Pierre Diaz/Trio Zéphyr: Jours de vent (RJAL 397009)


Pierre Diaz
Trio Zéphyr
Jours de vent

Pierre Diaz soprano saxophone
Trio Zéphyr
Delphine Chomel violin, vocal
Marion Diaques viola, vocal
Claire Menguy cello
Recorded on September 4/5, 2008 and November 5/6, 2009
Mixed on May 28, 2010
Recorded and mixed by Gérard de Haro at Studios La Buissonne
Mastered by Nicolas Baillard at Studios La Buissonne
Produced by Marc Thouvenot, Gérard de Haro and RJAL for La Buissonne
Release date: December 2, 2010

Pierre Diaz and Trio Zéphyr join forces as Jours De Vent in this congregation of soprano saxophone, strings, and voices. To start us on our journey, Diaz cradles his soprano in a swell of violin, viola, and cello in the pastures of “Le Lendermain Matin.” As the first of a handful of compositions by Trio Zéphyr, it opens our ears to a distinctly visual world. Other Zéphyr pieces fade into faraway climates. Whether in the arid modalism of “Au Coeur Du Dromadaire” or traveling along the locomotive tracks of “Como Lobos” (a highlight for its changing colors), their sense of movement is always purposeful and technically sound.

Diaz’s music is attuned to a darker past. Each of his contributions, but especially “Se Acaba Mi Soledad,” upholds the forgotten victims of the Spanish Civil War as a lens of refraction through which to view our own complicity in collective amnesia. As a quartet, he and the trio peel back even more layers to that tragic history in their collaborative writing. The mournful drawl of “Hasta La Luvia” and microscopic details of “…Je M’envolais” give us plenty to ponder, while the lilting “Agua Linda” pulls us from a spiral of despair into brighter days.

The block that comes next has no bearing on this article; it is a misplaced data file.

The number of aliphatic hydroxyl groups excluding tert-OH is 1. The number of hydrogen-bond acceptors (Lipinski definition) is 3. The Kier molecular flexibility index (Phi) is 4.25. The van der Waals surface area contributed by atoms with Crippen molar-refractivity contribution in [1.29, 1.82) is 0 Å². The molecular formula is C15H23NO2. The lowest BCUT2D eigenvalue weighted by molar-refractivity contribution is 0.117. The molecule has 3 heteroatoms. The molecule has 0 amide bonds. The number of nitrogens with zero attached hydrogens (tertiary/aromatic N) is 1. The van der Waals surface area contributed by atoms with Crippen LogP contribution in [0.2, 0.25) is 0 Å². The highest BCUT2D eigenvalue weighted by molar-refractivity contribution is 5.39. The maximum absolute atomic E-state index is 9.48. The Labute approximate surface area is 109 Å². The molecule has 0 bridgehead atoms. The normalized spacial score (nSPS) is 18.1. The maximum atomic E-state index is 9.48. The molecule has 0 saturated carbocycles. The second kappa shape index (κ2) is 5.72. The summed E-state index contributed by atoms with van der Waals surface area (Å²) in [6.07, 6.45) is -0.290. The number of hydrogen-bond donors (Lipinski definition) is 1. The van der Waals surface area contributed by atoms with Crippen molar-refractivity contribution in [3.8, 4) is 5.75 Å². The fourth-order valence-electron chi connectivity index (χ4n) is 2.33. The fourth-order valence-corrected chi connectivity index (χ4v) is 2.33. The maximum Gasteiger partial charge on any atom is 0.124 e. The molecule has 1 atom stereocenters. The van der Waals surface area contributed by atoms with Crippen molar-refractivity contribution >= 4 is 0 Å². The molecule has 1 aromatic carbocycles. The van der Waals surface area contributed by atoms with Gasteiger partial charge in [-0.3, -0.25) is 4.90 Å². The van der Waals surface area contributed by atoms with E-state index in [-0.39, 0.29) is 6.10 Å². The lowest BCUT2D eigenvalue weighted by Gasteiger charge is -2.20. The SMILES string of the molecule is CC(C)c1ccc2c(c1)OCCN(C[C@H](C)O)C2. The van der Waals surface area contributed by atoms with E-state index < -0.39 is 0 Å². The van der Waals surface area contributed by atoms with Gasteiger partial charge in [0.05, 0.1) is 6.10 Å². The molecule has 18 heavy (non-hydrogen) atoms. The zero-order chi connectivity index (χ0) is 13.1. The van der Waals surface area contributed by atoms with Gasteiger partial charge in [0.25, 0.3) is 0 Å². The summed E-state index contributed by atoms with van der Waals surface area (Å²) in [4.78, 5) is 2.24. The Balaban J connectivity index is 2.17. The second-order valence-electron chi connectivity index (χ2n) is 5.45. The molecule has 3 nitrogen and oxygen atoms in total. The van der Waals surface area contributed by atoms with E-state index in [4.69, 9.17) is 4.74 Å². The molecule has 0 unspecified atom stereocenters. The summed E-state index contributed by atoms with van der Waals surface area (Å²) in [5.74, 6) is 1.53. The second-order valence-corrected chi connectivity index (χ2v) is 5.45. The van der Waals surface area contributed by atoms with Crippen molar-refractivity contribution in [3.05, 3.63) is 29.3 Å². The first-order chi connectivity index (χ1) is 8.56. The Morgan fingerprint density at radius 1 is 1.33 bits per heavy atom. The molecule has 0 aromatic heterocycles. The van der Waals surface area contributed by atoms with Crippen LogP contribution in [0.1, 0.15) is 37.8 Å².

The only aspect of this program that pulls me from its spell is the singing. Though at its gentlest it is a lullaby, when emotions run high, as in the mounting tensions of Diaz’s “Abuela,” it loses focus and, despite its passionate delivery, feels derivative of a certain Orientalist vision of the East. Voices do, however, play an important role as archival beacons in “Erisa” and “Brume,” and the trio’s own do achieve an understated balance of the corporeal and the spiritual in “J’ai Rêvé Que…”

Then again, sometimes aesthetics should not concern us when crying out for salvation against the horrifying backdrops we humans create. All the more reason, perhaps, to throw buckets of honest reflection over those images until their evils become transparent.

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